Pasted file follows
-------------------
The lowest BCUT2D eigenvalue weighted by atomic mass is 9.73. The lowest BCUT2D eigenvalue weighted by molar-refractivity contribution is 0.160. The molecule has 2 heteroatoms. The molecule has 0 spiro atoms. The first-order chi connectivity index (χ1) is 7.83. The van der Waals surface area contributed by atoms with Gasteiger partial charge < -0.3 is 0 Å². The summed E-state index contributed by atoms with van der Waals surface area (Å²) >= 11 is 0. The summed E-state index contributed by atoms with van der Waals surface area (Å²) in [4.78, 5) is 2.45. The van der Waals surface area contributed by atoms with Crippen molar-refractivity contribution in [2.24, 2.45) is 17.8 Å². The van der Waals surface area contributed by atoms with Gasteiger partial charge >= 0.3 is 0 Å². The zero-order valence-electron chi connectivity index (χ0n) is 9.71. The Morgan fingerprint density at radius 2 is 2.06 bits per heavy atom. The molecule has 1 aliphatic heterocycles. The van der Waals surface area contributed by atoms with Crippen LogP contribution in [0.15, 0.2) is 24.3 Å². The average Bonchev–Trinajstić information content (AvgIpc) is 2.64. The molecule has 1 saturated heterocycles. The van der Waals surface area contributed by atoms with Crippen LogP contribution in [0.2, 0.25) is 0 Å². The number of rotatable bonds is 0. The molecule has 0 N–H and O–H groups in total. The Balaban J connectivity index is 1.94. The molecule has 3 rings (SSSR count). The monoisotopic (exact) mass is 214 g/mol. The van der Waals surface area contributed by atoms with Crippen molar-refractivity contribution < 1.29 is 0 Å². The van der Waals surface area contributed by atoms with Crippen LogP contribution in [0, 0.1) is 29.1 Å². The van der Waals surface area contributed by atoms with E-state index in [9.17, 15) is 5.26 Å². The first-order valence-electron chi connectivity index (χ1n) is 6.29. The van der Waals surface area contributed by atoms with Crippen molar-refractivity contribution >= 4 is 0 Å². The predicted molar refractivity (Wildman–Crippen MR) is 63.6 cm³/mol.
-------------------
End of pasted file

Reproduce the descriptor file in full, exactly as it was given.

The lowest BCUT2D eigenvalue weighted by atomic mass is 9.73. The lowest BCUT2D eigenvalue weighted by molar-refractivity contribution is 0.160. The molecule has 2 heteroatoms. The molecule has 0 spiro atoms. The first-order chi connectivity index (χ1) is 7.83. The van der Waals surface area contributed by atoms with Gasteiger partial charge < -0.3 is 0 Å². The summed E-state index contributed by atoms with van der Waals surface area (Å²) >= 11 is 0. The summed E-state index contributed by atoms with van der Waals surface area (Å²) in [4.78, 5) is 2.45. The van der Waals surface area contributed by atoms with Crippen molar-refractivity contribution in [2.24, 2.45) is 17.8 Å². The van der Waals surface area contributed by atoms with Gasteiger partial charge >= 0.3 is 0 Å². The zero-order valence-electron chi connectivity index (χ0n) is 9.71. The Morgan fingerprint density at radius 2 is 2.06 bits per heavy atom. The molecule has 1 aliphatic heterocycles. The van der Waals surface area contributed by atoms with Crippen LogP contribution in [0.15, 0.2) is 24.3 Å². The average Bonchev–Trinajstić information content (AvgIpc) is 2.64. The molecule has 1 saturated heterocycles. The van der Waals surface area contributed by atoms with Crippen LogP contribution in [0.2, 0.25) is 0 Å². The number of rotatable bonds is 0. The molecule has 0 N–H and O–H groups in total. The Balaban J connectivity index is 1.94. The molecule has 3 rings (SSSR count). The monoisotopic (exact) mass is 214 g/mol. The van der Waals surface area contributed by atoms with Crippen molar-refractivity contribution < 1.29 is 0 Å². The van der Waals surface area contributed by atoms with Crippen LogP contribution in [0, 0.1) is 29.1 Å². The van der Waals surface area contributed by atoms with E-state index in [9.17, 15) is 5.26 Å². The first-order valence-electron chi connectivity index (χ1n) is 6.29. The van der Waals surface area contributed by atoms with Crippen molar-refractivity contribution >= 4 is 0 Å². The predicted molar refractivity (Wildman–Crippen MR) is 63.6 cm³/mol.